Although Ford plans to woo electric-vehicle fans—and attract a new crowd to plug-in vehicles—with its upcoming, Mustang-inspired all-electric crossover, arriving next year, it’s the fully redesigned Explorer that will probably continue to do the heavy lifting for Ford on the family-vehicle front.
Put that way, the soon-to-arrive Explorer Hybrid version could do a lot of good. And Ford has just released some basic pricing information for the lineup.
There’s one hitch to that plan, however. At least for now, the hybrid version is limited to near the top of the lineup. The 2020 Ford Explorer Limited Hybrid starts at $52,780, including the $1,095 destination charge. It costs $3,555 more than an equivalent Explorer Limited in non-hybrid form.
The irony that's not lost on us is that, at least at its rollout, the Explorer Hybrid might carry a higher base price than Ford's promised performance-oriented fully electric SUV.
The Lincoln Aviator is the Explorer’s luxury-brand cousin; it will share some of the Ford’s underpinnings but get a higher-performance version of the hybrid system, featuring plug-in hybrid capability—and a much higher price tag yet.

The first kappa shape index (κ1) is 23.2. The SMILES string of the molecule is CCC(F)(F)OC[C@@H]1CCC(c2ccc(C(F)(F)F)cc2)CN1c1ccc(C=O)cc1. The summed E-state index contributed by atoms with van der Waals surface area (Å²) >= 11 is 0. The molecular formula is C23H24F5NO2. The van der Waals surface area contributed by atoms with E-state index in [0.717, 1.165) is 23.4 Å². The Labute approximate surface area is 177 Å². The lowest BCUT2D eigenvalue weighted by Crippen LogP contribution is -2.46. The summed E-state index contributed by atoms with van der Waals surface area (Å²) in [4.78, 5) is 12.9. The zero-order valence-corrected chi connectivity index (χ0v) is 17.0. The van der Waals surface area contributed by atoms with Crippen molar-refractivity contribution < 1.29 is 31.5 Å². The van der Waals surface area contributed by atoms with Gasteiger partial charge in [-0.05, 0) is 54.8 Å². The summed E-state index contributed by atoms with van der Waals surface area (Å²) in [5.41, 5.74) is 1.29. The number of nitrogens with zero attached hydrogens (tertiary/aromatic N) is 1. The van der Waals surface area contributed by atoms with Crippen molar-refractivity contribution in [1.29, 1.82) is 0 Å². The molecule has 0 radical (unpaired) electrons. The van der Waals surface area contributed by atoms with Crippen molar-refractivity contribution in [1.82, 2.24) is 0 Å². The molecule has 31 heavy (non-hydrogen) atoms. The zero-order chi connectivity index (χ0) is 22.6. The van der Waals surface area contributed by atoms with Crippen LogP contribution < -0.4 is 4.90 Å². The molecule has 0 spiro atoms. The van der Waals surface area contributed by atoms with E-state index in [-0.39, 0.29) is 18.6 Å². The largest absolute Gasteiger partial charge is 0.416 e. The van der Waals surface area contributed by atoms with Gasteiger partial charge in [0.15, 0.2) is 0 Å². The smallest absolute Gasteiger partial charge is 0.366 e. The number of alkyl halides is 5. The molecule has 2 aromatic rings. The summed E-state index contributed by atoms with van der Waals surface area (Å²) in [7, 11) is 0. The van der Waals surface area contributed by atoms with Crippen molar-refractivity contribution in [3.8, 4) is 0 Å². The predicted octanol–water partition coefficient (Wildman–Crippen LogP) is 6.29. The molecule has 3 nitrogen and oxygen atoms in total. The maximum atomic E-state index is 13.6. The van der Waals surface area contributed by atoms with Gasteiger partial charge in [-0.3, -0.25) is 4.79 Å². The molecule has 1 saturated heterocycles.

The Explorer Hybrid will have a 3.3-liter V-6 engine, with a new 10-speed modular hybrid automatic transmission. There will be all-wheel-drive and rear-wheel-drive versions, and it will have unique 20-inch polished aluminum wheels with “higher-series” brakes. Tow ratings will be up to 5,000 pounds.
2020 Ford Explorer hybrid
Ford says that the Hybrid will include active noise control, so as “to help make this the quietest Ford ever.” The Limited Hybrid also gets wireless device charging, a surround-view camera system, and leather upholstery.
With all-wheel drive, current 2019 Explorer models are rated just 19 mpg in their EPA combined ratings in base form or 18 mpg with the higher-performance turbocharged (EcoBoost) engine. We expect mileage ratings to improve somewhat with the 2020 Explorer’s 3.3-liter direct-injection naturally aspirated and 3.0-liter turbo versions, both with 10-speed automatic transmissions.
If Ford’s previously estimated figure of at least 24 mpg remains true, the Explorer Hybrid could get about 4 more mpg—or go about 20 percent farther on a gallon of gas.
Although that’s an impressive achievement, napkin math says that at 15,000 a year it could take more than 12 years to break even, based on current gas costs alone (a national-average $2.295 per gallon, as of Friday, according to AAA).
So far, Ford has made the hybrid system that star of its next-generation police-vehicle push, in the Police Interceptor Hybrid Utility, where it can provide strong pursuit performance but cut down on the idle time that’s so common for police duty.
Although it’s frustrating that Ford doesn’t have an economic hook for the Explorer Hybrid quite yet, pitching it as the quieter, better-performing model—that just happens to get better mileage, too—might well be the way to get more of these in family driveways.